“The Band’s Visit”: Is “Nice” Enough?

I don’t want to say anything bad or disrespectful about The Band’s Visit, the new musical that has just opened on Broadway after an acclaimed off-Broadway run last winter. Adapted from a little 2007 film about an Egyptian police band that winds up, by mistake, stranded in a forlorn little Israeli town,  the show is nice. The people in it are all nice. The actors (especially Katrina Lenk and Tony Shalhoub) do a nice job, as does director David Cromer. David Yazbek’s score is maybe a little better than nice — warm, tuneful, with an authentic middle Eastern flavor. I’m just not sure that’s enough to justify all the raves — including a Best Musical of the Year award from my colleagues in the New York Drama Critics Circle.

Understated to a fault, it’s musical made up of vignettes — surprisingly similar to Come From Away, last season’s Tony-nominated musical about another small town invaded unexpectedly by foreigners. But that show had 9/11 to give it some oomph. In The Band’s Visit we get a long night’s journey into … well, not very much. The Egyptians have various encounters with the hospitable but bored townspeople, all of whom seem afflicted with some form of loneliness, romantic longing or spiritual disaffection. A married couple with a baby have grown apart. A young man stands by a pay phone waiting for his girlfriend to call. A cafe owner puts on her best dress and escorts the band’s leader for an evening of sightseeing and talk — reaching out for connection, then pulling back.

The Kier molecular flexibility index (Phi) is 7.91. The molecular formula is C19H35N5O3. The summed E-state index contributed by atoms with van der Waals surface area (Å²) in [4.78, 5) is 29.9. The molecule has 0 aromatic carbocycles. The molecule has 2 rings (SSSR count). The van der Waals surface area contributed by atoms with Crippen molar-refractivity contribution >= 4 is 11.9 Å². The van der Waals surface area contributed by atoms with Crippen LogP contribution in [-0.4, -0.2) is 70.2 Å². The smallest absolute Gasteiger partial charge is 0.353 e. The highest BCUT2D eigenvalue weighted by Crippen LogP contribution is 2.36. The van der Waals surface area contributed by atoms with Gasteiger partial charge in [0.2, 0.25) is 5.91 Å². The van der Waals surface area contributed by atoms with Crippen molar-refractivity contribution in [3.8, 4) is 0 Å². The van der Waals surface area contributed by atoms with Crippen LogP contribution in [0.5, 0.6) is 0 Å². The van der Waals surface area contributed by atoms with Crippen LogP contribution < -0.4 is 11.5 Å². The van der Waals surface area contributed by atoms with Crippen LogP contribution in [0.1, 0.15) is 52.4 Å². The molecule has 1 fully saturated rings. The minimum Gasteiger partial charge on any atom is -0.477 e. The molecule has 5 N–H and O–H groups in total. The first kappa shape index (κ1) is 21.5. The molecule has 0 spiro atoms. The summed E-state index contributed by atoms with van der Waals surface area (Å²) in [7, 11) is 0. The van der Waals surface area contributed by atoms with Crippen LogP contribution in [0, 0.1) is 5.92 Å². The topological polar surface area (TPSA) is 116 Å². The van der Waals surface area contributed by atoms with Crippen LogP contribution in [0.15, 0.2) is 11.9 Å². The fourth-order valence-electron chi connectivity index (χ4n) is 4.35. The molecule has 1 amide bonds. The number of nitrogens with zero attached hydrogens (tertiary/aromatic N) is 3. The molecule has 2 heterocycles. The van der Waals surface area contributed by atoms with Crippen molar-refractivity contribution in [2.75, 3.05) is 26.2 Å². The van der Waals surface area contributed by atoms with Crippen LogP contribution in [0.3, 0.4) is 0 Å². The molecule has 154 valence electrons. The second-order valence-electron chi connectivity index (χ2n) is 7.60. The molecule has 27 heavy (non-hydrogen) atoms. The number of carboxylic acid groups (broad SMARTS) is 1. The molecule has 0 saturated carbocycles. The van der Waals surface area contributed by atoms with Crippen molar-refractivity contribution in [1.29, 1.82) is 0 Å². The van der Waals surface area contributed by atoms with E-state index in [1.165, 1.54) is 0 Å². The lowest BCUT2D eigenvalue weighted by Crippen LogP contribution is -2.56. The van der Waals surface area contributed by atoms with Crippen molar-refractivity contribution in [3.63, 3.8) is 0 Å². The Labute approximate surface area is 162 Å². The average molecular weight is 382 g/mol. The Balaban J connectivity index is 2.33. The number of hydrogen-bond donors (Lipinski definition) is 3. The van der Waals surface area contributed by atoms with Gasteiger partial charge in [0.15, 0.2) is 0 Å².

This just doesn’t strike me great material for a musical. I haven’t seen the Israeli film on which it is based, but I can guess that it has more anecdotal filigree, and the kind of quirky, laid-back charm that emerges more naturally on film than on a big Broadway stage. I wouldn’t steer anyone away from The Band’s Visit, which has touching moments and has been produced with much care and compassion. But keep your expectations in check.


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